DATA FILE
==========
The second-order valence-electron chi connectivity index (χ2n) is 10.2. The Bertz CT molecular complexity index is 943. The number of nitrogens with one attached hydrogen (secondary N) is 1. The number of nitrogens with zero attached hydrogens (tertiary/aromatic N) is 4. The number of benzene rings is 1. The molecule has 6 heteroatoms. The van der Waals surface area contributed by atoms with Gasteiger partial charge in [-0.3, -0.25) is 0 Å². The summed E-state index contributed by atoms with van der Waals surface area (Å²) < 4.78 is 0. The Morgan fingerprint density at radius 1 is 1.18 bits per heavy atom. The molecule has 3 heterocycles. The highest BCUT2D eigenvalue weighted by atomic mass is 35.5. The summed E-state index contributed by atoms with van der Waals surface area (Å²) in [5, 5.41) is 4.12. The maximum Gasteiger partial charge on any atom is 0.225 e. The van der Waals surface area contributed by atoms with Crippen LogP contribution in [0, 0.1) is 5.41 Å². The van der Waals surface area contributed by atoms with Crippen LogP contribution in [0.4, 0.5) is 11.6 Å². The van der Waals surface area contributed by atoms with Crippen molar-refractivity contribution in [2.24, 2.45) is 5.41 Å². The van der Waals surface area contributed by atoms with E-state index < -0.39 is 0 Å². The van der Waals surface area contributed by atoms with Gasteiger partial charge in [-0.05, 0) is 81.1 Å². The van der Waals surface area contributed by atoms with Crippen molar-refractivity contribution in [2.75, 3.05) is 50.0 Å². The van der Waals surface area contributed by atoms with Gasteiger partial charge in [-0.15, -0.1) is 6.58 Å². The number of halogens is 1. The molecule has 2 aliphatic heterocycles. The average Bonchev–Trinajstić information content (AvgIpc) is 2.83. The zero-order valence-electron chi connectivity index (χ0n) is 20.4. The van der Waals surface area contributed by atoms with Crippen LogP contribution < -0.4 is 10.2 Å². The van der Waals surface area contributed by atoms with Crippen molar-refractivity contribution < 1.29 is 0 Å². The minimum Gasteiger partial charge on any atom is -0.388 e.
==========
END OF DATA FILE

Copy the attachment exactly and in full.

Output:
The second-order valence-electron chi connectivity index (χ2n) is 10.2. The Bertz CT molecular complexity index is 943. The number of nitrogens with one attached hydrogen (secondary N) is 1. The number of nitrogens with zero attached hydrogens (tertiary/aromatic N) is 4. The number of benzene rings is 1. The molecule has 6 heteroatoms. The van der Waals surface area contributed by atoms with Gasteiger partial charge in [-0.3, -0.25) is 0 Å². The summed E-state index contributed by atoms with van der Waals surface area (Å²) < 4.78 is 0. The Morgan fingerprint density at radius 1 is 1.18 bits per heavy atom. The molecule has 3 heterocycles. The highest BCUT2D eigenvalue weighted by atomic mass is 35.5. The summed E-state index contributed by atoms with van der Waals surface area (Å²) in [5, 5.41) is 4.12. The maximum Gasteiger partial charge on any atom is 0.225 e. The van der Waals surface area contributed by atoms with Crippen LogP contribution in [0, 0.1) is 5.41 Å². The van der Waals surface area contributed by atoms with Crippen LogP contribution in [0.4, 0.5) is 11.6 Å². The van der Waals surface area contributed by atoms with Crippen molar-refractivity contribution in [2.24, 2.45) is 5.41 Å². The van der Waals surface area contributed by atoms with E-state index < -0.39 is 0 Å². The van der Waals surface area contributed by atoms with Gasteiger partial charge in [-0.05, 0) is 81.1 Å². The van der Waals surface area contributed by atoms with Crippen molar-refractivity contribution in [2.75, 3.05) is 50.0 Å². The van der Waals surface area contributed by atoms with Gasteiger partial charge in [-0.15, -0.1) is 6.58 Å². The number of halogens is 1. The molecule has 2 aliphatic heterocycles. The average Bonchev–Trinajstić information content (AvgIpc) is 2.83. The zero-order valence-electron chi connectivity index (χ0n) is 20.4. The van der Waals surface area contributed by atoms with Crippen LogP contribution < -0.4 is 10.2 Å². The van der Waals surface area contributed by atoms with Crippen molar-refractivity contribution < 1.29 is 0 Å². The minimum Gasteiger partial charge on any atom is -0.388 e.